Spencer Schwellenbach to make MLB debut for Braves on Wednesday

Nebraska pitcher/shortstop Spencer Schwellenbach

Credit: Courtesy of Nebraska Athletics

Credit: Courtesy of Nebraska Athletics

Nebraska pitcher/shortstop Spencer Schwellenbach

Welcome to the majors, Spencer Schwellenbach. The Braves are summoning one of their top pitching prospects to start Wednesday against the Nationals. Schwellenbach was in the Braves’ clubhouse Tuesday.

It’s a drastic leap for Schwellenbach, who’d been pitching in High-A Rome and Double-A Mississippi. He owned a 1.80 ERA in eight starts across the two levels, posting 51 strikeouts with 10 walks in 45 innings. Opponents have hit .191 against Schwellenbach, who’s done an excellent job pounding the strike zone and inducing grounders.

“It feels awesome,” Schwellenbach said. “I think when I wake up tomorrow, it’s really going to set in. I’m just excited to get out there.”

The Braves drafted Schwellenbach, now 23, in the second round (No. 59 overall) of the 2021 draft. He’s steadily climbed the system’s rankings since, currently ranking as the organization’s No. 5 prospect per Baseball America. The promotion surprised him, he said.

Schwellenbach underwent Tommy John surgery after the Braves selected him, keeping him out of the ensuing season, and he missed time last year with right-shoulder inflammation, so he has pitched only 110 career minor-league innings, making this an extremely swift rise to the majors.

“I was just trying to take it day by day,” he said. “I’d only pitched 100 innings in the minors. I was just trying to get my reps in, get my pitches in.”

Manager Brian Snitker: “You look at his numbers, they’re really, really good. He’s a strike thrower. ... He’s a college guy who’s gotten results. It’s attractive when you get guys out. That’s the way you get noticed.”

Of course, another Spencer – Strider – had pitched only 94 minor-league innings in one season before becoming a Braves staple, so the franchise has comfort in quicker promotions. And while Strider pitched fewer collegiate innings because of injury, Schwellenbach didn’t have a heavier workload because he was a two-way player at Nebraska.

Former Braves vice president of scouting Dana Brown, who selected players such as Strider and outfielder Michael Harris II before becoming the Astros’ general manager, said of Schwellenbach at the time: “This is probably one of my favorite picks, I could say, of my career. I was so excited to get this guy. … We told him, ‘Hey, we’re drafting you as a pitcher. We like you at shortstop, but we like you better on the mound, and we think you’re going to do great things for this organization.’”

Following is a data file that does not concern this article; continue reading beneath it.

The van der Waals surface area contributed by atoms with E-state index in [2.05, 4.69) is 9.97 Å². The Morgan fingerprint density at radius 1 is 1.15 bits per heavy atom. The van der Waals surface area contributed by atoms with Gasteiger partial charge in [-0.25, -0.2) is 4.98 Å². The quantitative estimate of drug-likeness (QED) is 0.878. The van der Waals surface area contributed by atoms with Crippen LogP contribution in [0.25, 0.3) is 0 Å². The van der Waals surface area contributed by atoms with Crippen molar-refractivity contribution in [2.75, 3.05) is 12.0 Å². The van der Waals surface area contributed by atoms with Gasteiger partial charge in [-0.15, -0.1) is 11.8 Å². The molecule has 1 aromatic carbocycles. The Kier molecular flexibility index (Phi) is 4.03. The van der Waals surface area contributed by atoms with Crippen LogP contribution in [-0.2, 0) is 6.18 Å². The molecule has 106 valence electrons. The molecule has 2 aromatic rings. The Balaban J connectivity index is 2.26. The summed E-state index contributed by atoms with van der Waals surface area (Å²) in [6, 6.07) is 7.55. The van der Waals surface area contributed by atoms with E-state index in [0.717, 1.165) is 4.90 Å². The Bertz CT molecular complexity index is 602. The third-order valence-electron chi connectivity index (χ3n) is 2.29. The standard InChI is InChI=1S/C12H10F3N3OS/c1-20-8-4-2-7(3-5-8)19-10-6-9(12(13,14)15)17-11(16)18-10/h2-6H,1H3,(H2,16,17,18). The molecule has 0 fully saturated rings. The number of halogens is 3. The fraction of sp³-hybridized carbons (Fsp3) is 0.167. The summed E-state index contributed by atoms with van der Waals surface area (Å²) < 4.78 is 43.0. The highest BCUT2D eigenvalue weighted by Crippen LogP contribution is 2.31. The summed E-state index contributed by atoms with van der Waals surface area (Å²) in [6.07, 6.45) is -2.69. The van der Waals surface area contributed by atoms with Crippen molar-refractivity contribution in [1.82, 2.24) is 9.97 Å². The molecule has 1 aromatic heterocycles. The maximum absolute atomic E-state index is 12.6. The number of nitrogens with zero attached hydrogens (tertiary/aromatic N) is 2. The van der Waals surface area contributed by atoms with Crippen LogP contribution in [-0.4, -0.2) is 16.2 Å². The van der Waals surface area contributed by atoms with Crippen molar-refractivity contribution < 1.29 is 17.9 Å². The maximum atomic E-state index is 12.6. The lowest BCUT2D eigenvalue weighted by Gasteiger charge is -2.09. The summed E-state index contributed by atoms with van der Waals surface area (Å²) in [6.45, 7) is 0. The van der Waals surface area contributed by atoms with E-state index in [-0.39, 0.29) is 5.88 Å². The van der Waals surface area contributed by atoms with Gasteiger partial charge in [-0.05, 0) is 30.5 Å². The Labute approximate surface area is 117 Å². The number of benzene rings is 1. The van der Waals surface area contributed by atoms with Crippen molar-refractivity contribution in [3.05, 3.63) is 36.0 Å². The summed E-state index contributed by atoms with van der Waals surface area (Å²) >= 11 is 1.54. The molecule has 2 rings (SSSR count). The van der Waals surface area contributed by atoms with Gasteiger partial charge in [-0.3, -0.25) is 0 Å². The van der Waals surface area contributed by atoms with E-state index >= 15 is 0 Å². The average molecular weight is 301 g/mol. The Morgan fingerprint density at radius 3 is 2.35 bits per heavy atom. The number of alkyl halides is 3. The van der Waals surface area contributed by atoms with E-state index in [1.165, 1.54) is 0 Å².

Baseball America’s scouting report on Schwellenbach:

“The powerfully built, athletic righthander has a four-pitch mix led by a 94-96 mph fastball and was up to 98 post-surgery. While the pitch has always had big-time velocity, it can play down at times thanks to below-average riding life, though Schwellenbach does an excellent job throwing the pitch for strikes to get ahead in the count. He throws two breaking ball variants: the first a firm slider/cutter in the mid-to-upper 80s and the second a more slurve-like curve that has more depth and was a solid swing-and-miss offering at the lower levels.

“Schwellenbach showed good feel to throw both breaking balls for strikes at a high clip, and both feature high spin rates in the 2,400-2,500 rpm range. Against lefthanders, Schwellenbach will mix in an average mid-80s change-up, though his feel for the pitch is further behind his other three. Schwellenbach is a natural strike-thrower dating back to his college days and has a chance for plus control and plus pitchability.”

Schwellenbach said his emphasis this season has been attacking the strike zone and getting ahead early in counts. He felt he struggled striking hitters out last year, so he’s focused on finishing opponents with two strikes. He’s felt more comfortable on the mound being further distanced from his surgery, too, he said.

The Braves have promoted multiple players in recent years from Double-A Mississippi – skipping Triple-A – and that includes Harris, infielder Vaughn Grissom and even lefty Max Fried (2017) under the previous regime. Schwellenbach becomes the third 2021 draftee to reach the majors with the Braves, following Dylan Dodd (No. 96) and AJ Smith-Shawver (No. 217).

Smith-Shawver recently was promoted again, but will miss significant time with an oblique injury, removing one more rotation option for a group that’s down Strider for the season. The Braves have Chris Sale, Fried, Charlie Morton and Reynaldo Lopez in the rotation. Their pitching largely has carried them as the offense has flailed. But with Bryce Elder failing to cement himself as a reliable starter, the team is combing through its starting-pitching depth.

Now, that leads the team to Schwellenbach, who will experience one of the biggest days of his life Wednesday.